Kenzi and I got to the airport at 6:00 p.m. to pick Megan and Deb up from the airport.  Kenzi wanted to go in to the baggage area to meet Megan, so I dropped her off and circled in the van until they arrived.  It was so good to see them!!!  Unfortunately, the ride home was rough for Megan as she threw up on the way home, but she has done that so many times in the past, it was no big deal for her.  We pulled off at a gas station where she washed out her mouth and got right back in the car because she wanted to get home as soon as possible.  Obviously, when she walked in the door, her first order of business was to find her Boo Boo Kitty.  It didn’t take long for the two of them to reconnect 🙂

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And of course, when Megan went to bed soon after, there was Boo Boo again.

The next night, Belushi wanted in on the action.

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Kenzi was pretty happy when Megan shared Boo Boo with her 🙂

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Since arriving back home on Thursday night, Megan has steadily improved.  She is gaining strength, and her pain is subsiding a little more each day.  Although there is nothing she could have done about it, the timing of her hospital stay and surgery was not the best, because unfortunately, Kenzi has to go back to college on Monday 😦  Usually, when Kenzi is home, the girls make Starbucks runs, go shopping, out for lunch, etc., but this time, Kenzi has been hanging with Megan on the couch as they watch Netflix shows.  It’s not as much fun as they usually have, but at least they have been able to spend the weekend together.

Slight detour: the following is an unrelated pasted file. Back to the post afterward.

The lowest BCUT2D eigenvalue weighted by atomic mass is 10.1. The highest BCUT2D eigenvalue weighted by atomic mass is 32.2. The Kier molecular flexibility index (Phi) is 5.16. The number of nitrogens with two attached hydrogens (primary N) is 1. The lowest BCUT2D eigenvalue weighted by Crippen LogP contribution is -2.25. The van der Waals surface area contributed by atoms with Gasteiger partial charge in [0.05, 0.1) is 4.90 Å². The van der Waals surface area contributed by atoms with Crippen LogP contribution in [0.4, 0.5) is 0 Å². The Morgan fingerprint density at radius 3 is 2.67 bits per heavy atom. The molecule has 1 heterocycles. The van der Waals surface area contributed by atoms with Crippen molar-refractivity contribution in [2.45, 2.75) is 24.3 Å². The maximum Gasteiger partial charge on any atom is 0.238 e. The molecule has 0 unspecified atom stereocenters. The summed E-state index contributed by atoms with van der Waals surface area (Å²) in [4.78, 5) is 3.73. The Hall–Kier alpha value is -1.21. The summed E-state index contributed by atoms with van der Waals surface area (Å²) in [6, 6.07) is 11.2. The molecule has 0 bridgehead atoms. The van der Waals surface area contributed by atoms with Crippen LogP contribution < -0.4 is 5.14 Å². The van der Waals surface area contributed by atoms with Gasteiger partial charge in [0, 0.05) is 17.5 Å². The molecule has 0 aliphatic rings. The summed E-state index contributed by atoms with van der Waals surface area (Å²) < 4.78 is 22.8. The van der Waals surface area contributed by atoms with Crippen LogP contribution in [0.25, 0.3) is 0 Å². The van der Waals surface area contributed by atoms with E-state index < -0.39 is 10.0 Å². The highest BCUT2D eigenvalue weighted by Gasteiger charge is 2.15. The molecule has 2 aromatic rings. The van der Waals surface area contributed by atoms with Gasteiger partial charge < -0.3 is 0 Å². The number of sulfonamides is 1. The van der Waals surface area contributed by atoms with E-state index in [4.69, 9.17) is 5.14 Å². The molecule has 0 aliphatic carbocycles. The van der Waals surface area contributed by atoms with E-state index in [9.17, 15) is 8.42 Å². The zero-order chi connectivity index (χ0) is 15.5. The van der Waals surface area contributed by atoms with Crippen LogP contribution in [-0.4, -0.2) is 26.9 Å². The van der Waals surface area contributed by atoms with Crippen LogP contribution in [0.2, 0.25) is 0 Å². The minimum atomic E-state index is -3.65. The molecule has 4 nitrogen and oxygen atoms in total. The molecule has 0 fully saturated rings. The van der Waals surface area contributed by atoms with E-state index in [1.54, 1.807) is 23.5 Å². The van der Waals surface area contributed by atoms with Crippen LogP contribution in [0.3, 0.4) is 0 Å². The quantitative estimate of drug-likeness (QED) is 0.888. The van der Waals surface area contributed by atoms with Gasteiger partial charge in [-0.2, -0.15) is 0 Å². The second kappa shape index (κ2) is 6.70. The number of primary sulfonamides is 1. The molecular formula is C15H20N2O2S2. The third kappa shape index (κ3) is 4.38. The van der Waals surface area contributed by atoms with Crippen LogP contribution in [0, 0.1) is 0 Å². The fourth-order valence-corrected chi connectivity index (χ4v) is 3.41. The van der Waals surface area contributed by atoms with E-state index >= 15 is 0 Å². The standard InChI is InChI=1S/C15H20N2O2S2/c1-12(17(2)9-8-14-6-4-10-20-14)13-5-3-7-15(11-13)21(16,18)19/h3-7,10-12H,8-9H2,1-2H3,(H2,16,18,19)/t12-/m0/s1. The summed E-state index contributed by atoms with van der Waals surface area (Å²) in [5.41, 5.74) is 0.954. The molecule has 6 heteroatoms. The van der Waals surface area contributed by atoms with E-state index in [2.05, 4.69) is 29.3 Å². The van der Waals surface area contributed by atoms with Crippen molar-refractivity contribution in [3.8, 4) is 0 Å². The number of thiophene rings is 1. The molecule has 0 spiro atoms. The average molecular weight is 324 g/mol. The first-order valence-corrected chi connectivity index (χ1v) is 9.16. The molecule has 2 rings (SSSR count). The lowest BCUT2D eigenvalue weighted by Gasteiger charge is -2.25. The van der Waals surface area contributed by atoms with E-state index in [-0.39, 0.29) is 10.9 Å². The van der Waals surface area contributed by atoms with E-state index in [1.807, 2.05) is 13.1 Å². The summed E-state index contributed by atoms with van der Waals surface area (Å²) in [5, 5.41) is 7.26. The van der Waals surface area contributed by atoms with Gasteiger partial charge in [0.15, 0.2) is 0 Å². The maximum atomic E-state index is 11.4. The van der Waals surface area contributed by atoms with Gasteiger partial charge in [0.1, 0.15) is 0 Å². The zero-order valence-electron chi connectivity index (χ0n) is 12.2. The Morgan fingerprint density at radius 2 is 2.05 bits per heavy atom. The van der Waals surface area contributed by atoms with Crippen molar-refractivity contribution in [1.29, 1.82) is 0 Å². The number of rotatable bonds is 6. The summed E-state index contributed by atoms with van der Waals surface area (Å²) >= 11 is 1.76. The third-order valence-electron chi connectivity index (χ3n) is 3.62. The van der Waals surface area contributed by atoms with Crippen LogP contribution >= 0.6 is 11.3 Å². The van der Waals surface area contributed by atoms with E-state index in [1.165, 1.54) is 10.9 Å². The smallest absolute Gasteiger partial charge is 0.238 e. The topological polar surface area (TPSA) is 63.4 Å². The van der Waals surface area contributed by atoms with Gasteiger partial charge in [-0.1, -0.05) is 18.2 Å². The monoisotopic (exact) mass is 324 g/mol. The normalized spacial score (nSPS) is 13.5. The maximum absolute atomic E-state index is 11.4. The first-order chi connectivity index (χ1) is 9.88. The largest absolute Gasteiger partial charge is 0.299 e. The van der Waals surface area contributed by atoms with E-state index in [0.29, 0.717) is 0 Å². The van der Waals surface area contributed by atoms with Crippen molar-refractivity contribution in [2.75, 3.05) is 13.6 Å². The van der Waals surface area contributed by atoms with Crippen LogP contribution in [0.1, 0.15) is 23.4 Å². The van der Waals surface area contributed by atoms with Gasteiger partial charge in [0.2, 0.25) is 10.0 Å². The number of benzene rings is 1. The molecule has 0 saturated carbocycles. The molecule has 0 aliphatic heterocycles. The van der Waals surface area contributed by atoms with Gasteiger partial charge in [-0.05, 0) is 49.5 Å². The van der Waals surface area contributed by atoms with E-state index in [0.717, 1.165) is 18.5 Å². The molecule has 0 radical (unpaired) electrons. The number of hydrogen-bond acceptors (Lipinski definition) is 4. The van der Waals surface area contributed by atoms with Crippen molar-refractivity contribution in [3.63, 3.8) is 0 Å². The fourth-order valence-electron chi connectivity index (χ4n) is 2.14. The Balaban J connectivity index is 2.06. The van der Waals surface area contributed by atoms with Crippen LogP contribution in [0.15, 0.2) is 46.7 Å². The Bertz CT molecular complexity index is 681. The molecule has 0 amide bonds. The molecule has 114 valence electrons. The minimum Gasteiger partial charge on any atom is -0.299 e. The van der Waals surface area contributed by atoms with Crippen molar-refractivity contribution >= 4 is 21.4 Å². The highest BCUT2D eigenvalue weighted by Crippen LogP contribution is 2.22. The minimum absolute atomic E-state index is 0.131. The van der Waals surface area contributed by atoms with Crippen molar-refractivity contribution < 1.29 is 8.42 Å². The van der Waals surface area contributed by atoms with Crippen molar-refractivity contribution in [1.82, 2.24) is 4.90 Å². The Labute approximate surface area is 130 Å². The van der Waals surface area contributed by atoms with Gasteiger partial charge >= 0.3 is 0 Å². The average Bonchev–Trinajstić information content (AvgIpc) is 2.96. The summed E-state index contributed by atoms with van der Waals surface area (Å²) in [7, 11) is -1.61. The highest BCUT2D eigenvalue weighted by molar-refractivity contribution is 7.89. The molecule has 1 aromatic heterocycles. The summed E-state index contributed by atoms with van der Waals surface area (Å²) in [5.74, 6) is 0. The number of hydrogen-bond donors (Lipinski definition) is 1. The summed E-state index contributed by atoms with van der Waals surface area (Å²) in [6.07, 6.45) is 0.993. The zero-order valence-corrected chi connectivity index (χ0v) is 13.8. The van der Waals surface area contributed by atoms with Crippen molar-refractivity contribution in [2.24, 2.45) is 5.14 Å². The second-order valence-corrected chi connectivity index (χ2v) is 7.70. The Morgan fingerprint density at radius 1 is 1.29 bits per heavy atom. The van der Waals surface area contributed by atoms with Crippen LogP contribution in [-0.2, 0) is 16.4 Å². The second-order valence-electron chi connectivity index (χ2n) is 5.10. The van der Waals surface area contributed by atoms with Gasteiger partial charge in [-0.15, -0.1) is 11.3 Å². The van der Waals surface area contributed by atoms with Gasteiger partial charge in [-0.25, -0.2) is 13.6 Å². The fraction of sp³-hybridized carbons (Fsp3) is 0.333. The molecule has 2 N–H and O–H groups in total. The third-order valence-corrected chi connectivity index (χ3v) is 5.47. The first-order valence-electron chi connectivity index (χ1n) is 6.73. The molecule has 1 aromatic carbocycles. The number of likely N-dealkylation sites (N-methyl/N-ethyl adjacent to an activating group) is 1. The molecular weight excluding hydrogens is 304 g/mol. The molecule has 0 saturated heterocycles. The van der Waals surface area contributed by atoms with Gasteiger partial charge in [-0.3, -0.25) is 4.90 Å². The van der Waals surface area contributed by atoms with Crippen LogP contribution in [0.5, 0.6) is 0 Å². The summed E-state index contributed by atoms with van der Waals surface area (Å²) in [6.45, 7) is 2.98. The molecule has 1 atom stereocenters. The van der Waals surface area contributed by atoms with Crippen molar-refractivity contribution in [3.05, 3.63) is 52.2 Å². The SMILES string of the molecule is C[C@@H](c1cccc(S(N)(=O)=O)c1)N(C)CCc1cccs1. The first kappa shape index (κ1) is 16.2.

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Kenzi’s 21st birthday is on January 28 (hard to believe!!!).  Since she won’t be home on her birthday, prior to Megan’s ordeal, we planned to go our for an early birthday dinner today.  We left it up to Megan, and she still wanted to go out and celebrate Kenzi’s early birthday dinner today…even though she still wasn’t feeling all that great.  We had a great time celebrating Kenzi’s early 21st birthday.  We continue to be so proud of everything she has accomplished; even in the face of being constantly worried about her sister.  Many people forget the toll that childhood cancer plays on siblings…it is a very real anxiety and pain that they feel, and in spite of it all, Kenzi is still thriving.  Although we will miss her while she is away for the second semester of her junior year, we know she is in the right place and doing the right thing.  She and Megan will continue to love and support each other from afar.

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As a parent, it was so difficult to watch Megan in so much pain, but we are very hopeful that this surgery might actually relieve the frequent abdominal pain issues she has experienced over the past three years.  It’s also very good to see her starting to feel better.  However, as usual, Megan’s reprieve is short-lived as she has her monthly physical exam and blood work with her oncologist on Thursday morning.  Although we do not expect any cancer-related issues, there is always that nagging fear in the back of our minds whenever Megan has a medical appointment.  Let’s hope that she finally gets a well-deserved break from all of this!!!  In the meantime, there really is no place like home!!!  Until next week…